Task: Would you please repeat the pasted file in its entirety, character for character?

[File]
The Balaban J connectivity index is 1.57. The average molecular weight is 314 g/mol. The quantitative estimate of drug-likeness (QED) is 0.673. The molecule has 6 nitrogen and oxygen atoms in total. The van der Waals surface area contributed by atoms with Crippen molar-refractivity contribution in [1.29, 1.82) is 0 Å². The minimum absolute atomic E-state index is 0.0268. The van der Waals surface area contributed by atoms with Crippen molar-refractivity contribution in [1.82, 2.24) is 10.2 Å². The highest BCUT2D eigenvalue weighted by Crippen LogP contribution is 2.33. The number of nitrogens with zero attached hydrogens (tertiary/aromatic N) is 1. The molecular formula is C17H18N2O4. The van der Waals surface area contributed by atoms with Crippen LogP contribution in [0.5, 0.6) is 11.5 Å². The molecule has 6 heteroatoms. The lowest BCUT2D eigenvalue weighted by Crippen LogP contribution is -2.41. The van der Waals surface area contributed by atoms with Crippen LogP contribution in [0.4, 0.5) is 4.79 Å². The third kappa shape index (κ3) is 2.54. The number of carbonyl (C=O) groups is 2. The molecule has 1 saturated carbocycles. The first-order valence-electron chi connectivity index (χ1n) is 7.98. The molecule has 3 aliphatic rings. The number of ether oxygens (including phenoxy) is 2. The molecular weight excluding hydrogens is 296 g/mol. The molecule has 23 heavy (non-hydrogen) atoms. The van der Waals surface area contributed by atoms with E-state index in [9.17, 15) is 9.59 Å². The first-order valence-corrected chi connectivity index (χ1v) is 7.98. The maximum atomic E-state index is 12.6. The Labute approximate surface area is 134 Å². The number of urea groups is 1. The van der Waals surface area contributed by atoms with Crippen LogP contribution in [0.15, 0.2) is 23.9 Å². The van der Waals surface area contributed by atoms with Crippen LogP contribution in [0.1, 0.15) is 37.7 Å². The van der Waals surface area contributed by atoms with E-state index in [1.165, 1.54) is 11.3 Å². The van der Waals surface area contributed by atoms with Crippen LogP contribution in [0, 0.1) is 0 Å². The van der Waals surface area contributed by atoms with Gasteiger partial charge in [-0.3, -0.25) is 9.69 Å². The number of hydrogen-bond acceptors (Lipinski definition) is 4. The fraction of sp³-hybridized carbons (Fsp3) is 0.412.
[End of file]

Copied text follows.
The Balaban J connectivity index is 1.57. The average molecular weight is 314 g/mol. The quantitative estimate of drug-likeness (QED) is 0.673. The molecule has 6 nitrogen and oxygen atoms in total. The van der Waals surface area contributed by atoms with Crippen molar-refractivity contribution in [1.29, 1.82) is 0 Å². The minimum absolute atomic E-state index is 0.0268. The van der Waals surface area contributed by atoms with Crippen molar-refractivity contribution in [1.82, 2.24) is 10.2 Å². The highest BCUT2D eigenvalue weighted by Crippen LogP contribution is 2.33. The number of nitrogens with zero attached hydrogens (tertiary/aromatic N) is 1. The molecular formula is C17H18N2O4. The van der Waals surface area contributed by atoms with Crippen LogP contribution in [0.5, 0.6) is 11.5 Å². The molecule has 6 heteroatoms. The lowest BCUT2D eigenvalue weighted by Crippen LogP contribution is -2.41. The van der Waals surface area contributed by atoms with Crippen LogP contribution in [0.4, 0.5) is 4.79 Å². The third kappa shape index (κ3) is 2.54. The number of carbonyl (C=O) groups is 2. The molecule has 1 saturated carbocycles. The first-order valence-electron chi connectivity index (χ1n) is 7.98. The molecule has 3 aliphatic rings. The number of ether oxygens (including phenoxy) is 2. The molecular weight excluding hydrogens is 296 g/mol. The molecule has 23 heavy (non-hydrogen) atoms. The van der Waals surface area contributed by atoms with E-state index in [9.17, 15) is 9.59 Å². The first-order valence-corrected chi connectivity index (χ1v) is 7.98. The maximum atomic E-state index is 12.6. The Labute approximate surface area is 134 Å². The number of urea groups is 1. The van der Waals surface area contributed by atoms with Crippen LogP contribution in [0.15, 0.2) is 23.9 Å². The van der Waals surface area contributed by atoms with Crippen LogP contribution in [0.1, 0.15) is 37.7 Å². The van der Waals surface area contributed by atoms with E-state index in [1.165, 1.54) is 11.3 Å². The van der Waals surface area contributed by atoms with Crippen LogP contribution in [0, 0.1) is 0 Å². The van der Waals surface area contributed by atoms with Gasteiger partial charge in [-0.3, -0.25) is 9.69 Å². The number of hydrogen-bond acceptors (Lipinski definition) is 4. The fraction of sp³-hybridized carbons (Fsp3) is 0.412.